Two weeks ago, in one of the first of an ongoing string of presidential actions, President Donald Trump, called for the rapid approval of the pipeline’s final phase, specifically telling the Corps to quickly reconsider conducting the environmental impact study. The Army’s Feb. 7 announcement fulfilled Trump’s requirement.
Episcopal Public Policy Network issued an advocacy alert just after the Army’s announcement, calling on Episcopalians to contact Secretary of Defense James Mattis and urge him not to grant the final easement without a full impact study “that properly consults the Standing Rock Sioux and upholds treaty obligations.” The tribe contends that the Fort Laramie Treaties of 1851 and 1888 obligate the federal government to consider a tribe’s welfare when making decisions that affect the tribe.
After the announcement, Tribal Chairman Dave Archambault II said the Standing Rock Sioux Nation would challenge the Trump Administration’s move in court. “Our fight is no longer at the North Dakota site itself,” he said. “Our fight is with Congress and the Trump administration. Meet us in Washington on March 10.”
Jan Hasselman, lead attorney for the tribe, said the reversal “continues a historic pattern of broken promises to Indian tribes and unlawful violation of treaty rights. They will be held accountable in court.”
Trump said Feb. 7 that he has not gotten a single call protesting his directive to the Corps. That claim, Archambault replied reflected a distorted sense of reality. Archambault flew to Washington D.C., Feb. 7 to meet with Trump administration officials to discuss the tribe’s concerns about the pipeline. He learned of the Army’s announcement to Congress when he landed and canceled his meeting.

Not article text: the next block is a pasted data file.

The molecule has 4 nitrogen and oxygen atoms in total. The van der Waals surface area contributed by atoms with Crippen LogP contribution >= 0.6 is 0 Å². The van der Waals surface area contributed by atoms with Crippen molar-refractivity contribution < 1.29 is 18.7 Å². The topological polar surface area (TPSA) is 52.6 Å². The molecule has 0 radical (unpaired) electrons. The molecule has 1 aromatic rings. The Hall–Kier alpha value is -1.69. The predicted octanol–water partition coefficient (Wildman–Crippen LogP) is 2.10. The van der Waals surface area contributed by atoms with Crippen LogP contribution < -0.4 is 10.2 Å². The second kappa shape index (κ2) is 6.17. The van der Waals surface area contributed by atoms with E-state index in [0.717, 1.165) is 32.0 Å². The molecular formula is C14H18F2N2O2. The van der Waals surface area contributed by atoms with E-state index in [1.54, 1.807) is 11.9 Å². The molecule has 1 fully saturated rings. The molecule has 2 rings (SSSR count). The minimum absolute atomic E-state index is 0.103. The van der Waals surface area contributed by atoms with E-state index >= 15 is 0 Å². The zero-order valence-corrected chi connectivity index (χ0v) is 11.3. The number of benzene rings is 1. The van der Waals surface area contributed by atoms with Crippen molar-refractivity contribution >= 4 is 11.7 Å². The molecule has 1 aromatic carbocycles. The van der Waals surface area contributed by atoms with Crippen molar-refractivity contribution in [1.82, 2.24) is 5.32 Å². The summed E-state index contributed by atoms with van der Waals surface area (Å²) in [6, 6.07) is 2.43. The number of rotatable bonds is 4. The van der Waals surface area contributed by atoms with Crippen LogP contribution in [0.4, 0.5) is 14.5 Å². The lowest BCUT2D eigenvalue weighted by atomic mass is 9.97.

The 1,172-mile, 30-inch diameter pipeline is poised to carry up to 470,000 barrels of oil a day from the Bakken oil field in northwestern North Dakota – through South Dakota and Iowa – to Illinois where it will be shipped to refineries. The pipeline was to pass within one-half mile of the Standing Rock Reservation and Sioux tribal leaders repeatedly expressed concerns over the potential for an oil spill that would damage the reservation’s water supply, and the threat the pipeline posed to sacred sites and treaty rights. The company developing the pipeline, Texas-based Energy Transfer Partners, says it will be safe.
The Feb. 5-8 meeting took place at the Maritime Institute Conference Center.
Additional ENS coverage of the meeting is here. Some council members tweeted from the meeting using #ExCoun.
The Executive Council carries out the programs and policies adopted by the General Convention, according to Canon I.4 (1). The council comprises 38 members – 20 of whom (four bishops, four priests or deacons, and 12 lay people) are elected by General Convention and 18 (one clergy and one lay) by the nine provincial synods for six-year terms – plus the presiding bishop and the president of the House of Deputies. In addition, the vice president of the House of Deputies, secretary, chief operating officer, treasurer and chief financial officer have seat and voice but no vote.
– The Rev. Mary Frances Schjonberg is an editor and reporter for the Episcopal News Service.